Seduction and Betrayal

My Pinup by Hilton Als. New York: New Directions. 48 pages. $10.

The cover of My Pinup

PINUPS ARE RUMORED TO EMERGE FROM THE SEA, mer-peoples caught between nautical and earthly existence, so that maybe there are fewer black pinups circulating in popular culture, because the sea for us is in part the graveyard of the Middle Passage, not just an escapist fantasy. Black pinups would emerge blood-drenched and haunting, rather than seducing onlookers. Just bypass the trance of glamour and observe Josephine Baker’s double consciousness in any photograph, at once entertaining you and devastating you, silly and caustic with grief. Or just look at Prince and try not to fall in love. Hilton Als’s account of witnessing, meeting, interviewing, befriending, and loving Prince Rogers Nelson begins with the recapitulation of a Jamie Foxx stand-up bit, in which Foxx describes involuntarily lusting after Prince at first glance, I mean he’s cute, he’s pretty. Foxx sits with the ambiguity onstage, seeming to need the confessional; it’s the frantic announcement of a romance that’s been a secret for too long. He’s not just aroused when he looks into and avoids Prince’s eyes during their conversation, he’s overcome and forever changed. Prince is loved, lusted after, and objectified like a pinup because his presence and his music compel us to overcome ourselves. His is the kind of irreducible androgyny that upends gender without the use of any jargon—it’s God-driven wish-fulfillment. And quite literally. Prince loved God enough to fashion himself divine. While scrolling the endless scroll and considering this, I encounter a blunt and desanctified take—Jesus was the first pinup. I gasp. What possesses us to stare so hard at greatness we cannot replicate or contain, that we destroy it, violently? What gives us the right?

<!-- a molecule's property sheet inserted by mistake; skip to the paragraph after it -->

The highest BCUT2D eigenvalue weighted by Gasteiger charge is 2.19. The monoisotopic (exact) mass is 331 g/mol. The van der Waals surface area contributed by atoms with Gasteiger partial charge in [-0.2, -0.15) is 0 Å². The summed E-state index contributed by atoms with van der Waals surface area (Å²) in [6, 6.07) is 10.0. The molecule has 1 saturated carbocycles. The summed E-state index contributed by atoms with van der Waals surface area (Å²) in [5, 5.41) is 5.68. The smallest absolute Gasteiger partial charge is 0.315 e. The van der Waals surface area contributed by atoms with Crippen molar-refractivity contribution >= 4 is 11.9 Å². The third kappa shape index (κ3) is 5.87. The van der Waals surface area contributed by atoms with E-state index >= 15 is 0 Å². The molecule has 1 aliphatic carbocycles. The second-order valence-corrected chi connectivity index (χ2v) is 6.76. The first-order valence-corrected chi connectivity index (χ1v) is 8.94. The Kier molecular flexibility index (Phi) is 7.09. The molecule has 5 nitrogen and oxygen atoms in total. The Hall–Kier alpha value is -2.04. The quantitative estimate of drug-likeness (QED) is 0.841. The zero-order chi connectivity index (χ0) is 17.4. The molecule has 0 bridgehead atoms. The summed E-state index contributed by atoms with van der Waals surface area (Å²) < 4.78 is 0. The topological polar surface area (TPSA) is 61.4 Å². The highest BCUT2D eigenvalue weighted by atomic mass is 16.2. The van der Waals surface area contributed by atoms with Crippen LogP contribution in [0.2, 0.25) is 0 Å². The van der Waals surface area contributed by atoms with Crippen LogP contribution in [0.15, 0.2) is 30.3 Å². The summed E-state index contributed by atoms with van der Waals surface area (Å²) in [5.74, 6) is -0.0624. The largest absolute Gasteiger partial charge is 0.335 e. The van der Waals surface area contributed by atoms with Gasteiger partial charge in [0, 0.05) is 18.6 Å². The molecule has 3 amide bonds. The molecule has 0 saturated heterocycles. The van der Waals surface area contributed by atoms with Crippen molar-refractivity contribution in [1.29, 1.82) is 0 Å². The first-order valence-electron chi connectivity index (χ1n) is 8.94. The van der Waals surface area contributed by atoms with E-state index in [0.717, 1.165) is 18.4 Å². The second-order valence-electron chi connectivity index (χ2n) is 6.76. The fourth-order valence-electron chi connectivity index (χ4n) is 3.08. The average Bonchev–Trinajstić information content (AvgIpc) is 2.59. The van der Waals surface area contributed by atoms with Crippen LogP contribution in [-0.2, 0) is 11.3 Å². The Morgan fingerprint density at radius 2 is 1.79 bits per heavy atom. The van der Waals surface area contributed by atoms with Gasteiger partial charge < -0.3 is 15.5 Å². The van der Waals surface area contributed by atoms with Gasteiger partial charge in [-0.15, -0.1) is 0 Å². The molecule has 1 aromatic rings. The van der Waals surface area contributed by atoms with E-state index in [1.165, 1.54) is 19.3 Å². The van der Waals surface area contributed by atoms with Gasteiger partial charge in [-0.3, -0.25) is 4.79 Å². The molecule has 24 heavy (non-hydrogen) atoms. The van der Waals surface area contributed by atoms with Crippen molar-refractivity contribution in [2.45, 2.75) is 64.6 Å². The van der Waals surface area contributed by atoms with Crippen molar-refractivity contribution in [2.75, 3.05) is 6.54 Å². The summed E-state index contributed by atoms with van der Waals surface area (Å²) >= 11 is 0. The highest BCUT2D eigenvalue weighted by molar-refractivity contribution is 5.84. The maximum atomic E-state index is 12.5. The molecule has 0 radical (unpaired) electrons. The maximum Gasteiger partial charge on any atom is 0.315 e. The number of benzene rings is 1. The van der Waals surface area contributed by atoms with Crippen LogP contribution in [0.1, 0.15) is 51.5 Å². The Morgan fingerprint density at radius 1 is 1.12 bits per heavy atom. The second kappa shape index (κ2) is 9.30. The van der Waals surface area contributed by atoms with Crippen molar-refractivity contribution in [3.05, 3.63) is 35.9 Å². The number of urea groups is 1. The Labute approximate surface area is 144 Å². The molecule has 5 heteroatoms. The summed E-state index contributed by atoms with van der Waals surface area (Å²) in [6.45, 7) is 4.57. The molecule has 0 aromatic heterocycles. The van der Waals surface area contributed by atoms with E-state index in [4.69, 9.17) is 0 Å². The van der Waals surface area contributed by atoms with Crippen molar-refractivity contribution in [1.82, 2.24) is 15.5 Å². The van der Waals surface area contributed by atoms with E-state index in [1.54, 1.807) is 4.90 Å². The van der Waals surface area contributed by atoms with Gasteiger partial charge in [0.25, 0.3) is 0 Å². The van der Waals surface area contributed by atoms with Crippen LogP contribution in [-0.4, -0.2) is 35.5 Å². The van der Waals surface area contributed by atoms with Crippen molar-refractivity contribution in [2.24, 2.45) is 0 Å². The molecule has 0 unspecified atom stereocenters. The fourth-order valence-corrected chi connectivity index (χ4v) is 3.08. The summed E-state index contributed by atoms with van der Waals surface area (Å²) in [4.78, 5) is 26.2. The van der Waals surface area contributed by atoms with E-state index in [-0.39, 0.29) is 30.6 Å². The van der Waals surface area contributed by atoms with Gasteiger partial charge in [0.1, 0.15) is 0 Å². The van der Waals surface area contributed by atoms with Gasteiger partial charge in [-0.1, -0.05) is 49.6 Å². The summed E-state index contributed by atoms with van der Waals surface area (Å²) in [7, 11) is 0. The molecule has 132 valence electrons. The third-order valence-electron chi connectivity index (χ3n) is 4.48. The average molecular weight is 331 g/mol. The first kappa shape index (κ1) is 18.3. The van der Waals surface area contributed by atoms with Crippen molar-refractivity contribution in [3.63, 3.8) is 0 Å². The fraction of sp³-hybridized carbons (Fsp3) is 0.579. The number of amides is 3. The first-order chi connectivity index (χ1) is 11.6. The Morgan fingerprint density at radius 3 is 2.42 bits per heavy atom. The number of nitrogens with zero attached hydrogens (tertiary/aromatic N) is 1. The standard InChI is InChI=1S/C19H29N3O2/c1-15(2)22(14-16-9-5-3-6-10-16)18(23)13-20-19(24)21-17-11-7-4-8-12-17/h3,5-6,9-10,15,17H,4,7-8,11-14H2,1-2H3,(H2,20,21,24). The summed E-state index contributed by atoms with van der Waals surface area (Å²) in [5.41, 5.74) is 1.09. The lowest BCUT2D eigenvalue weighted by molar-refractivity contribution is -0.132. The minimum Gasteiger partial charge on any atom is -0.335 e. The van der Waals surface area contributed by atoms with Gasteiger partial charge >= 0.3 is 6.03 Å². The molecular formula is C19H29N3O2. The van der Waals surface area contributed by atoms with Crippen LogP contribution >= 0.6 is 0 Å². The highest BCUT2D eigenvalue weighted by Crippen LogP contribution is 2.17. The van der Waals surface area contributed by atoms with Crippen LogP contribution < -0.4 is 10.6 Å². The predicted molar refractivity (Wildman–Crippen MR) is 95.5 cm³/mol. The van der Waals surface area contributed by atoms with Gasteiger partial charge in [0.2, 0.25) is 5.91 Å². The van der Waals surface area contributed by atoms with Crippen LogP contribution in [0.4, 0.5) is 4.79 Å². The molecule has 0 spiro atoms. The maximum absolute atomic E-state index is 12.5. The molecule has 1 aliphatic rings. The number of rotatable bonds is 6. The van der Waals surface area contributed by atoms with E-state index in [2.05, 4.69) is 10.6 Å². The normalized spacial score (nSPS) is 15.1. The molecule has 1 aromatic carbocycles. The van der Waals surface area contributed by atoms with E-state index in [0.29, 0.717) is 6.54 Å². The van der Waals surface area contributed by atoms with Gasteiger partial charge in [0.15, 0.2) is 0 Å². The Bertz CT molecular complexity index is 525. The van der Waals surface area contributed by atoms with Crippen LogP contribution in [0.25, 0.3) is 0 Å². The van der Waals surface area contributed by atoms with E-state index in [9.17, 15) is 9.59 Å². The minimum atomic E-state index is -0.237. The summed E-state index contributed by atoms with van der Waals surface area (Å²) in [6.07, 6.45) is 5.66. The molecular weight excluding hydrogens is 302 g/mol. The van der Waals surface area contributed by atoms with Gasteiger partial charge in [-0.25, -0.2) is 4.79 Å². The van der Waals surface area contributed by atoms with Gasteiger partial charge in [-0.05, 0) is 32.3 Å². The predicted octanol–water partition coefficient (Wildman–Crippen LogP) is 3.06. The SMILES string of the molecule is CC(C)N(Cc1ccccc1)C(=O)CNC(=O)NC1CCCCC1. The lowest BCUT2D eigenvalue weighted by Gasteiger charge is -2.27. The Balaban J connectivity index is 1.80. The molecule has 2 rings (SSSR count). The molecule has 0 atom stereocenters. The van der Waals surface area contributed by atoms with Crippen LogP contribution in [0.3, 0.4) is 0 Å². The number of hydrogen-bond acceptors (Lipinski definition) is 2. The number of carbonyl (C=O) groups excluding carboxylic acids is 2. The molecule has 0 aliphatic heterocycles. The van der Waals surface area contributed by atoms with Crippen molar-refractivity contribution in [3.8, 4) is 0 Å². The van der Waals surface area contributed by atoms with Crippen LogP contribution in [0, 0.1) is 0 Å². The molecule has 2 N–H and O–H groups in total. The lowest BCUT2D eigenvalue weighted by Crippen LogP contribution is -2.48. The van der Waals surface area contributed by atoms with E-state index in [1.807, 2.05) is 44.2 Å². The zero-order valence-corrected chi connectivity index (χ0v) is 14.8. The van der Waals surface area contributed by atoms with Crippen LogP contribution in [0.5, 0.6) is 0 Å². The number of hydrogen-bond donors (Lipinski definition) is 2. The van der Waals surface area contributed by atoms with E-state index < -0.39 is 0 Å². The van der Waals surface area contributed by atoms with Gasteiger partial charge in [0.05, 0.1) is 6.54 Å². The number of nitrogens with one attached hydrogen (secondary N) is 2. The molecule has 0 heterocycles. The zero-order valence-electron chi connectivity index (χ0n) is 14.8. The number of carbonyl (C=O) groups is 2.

The prevailing condition of the pinup is martyrdom—Jesus is Marilyn is Josephine Baker is Prince Rogers Nelson. They respond to an emergency, a crisis of faith in beauty. In Prince’s case, he responds with effortless shade that conceals a shy demeanor, which Als aptly deems a veil of shyness. He’s not shy, or even bashful, just methodical about how he emerges into a room or conversion or song. He even tiptoes gingerly into Als’s narrative, withholding memories of himself. He makes incidents, not mere moments. He sets the tone and the pace. Others look into his eyes or avert them, afraid of their feminine side, he tells Als during their interview, and are stricken and try to follow Prince to a castle of their self-exile, and most are denied entry. Everyone feels entitled to a tryout. Sometimes he picks faces out of the audience and has his staff send them backstage or to afterparties. He is in charge of his surroundings and deliberate about his muses. No choice feels trivial. Are you worthy of having Prince as a muse? You audition for the infatuation and love sneaks in, total devotion. Hilton Als is backstage before a Prince concert in St. Louis, on assignment, watching Prince think, joining him in lighthearted lamentations about the industry, about owning one’s masters. And Hilton gets a call-back. Prince is demure and flattering with him, courting spontaneous collaboration—seized by the idea of them writing a book together.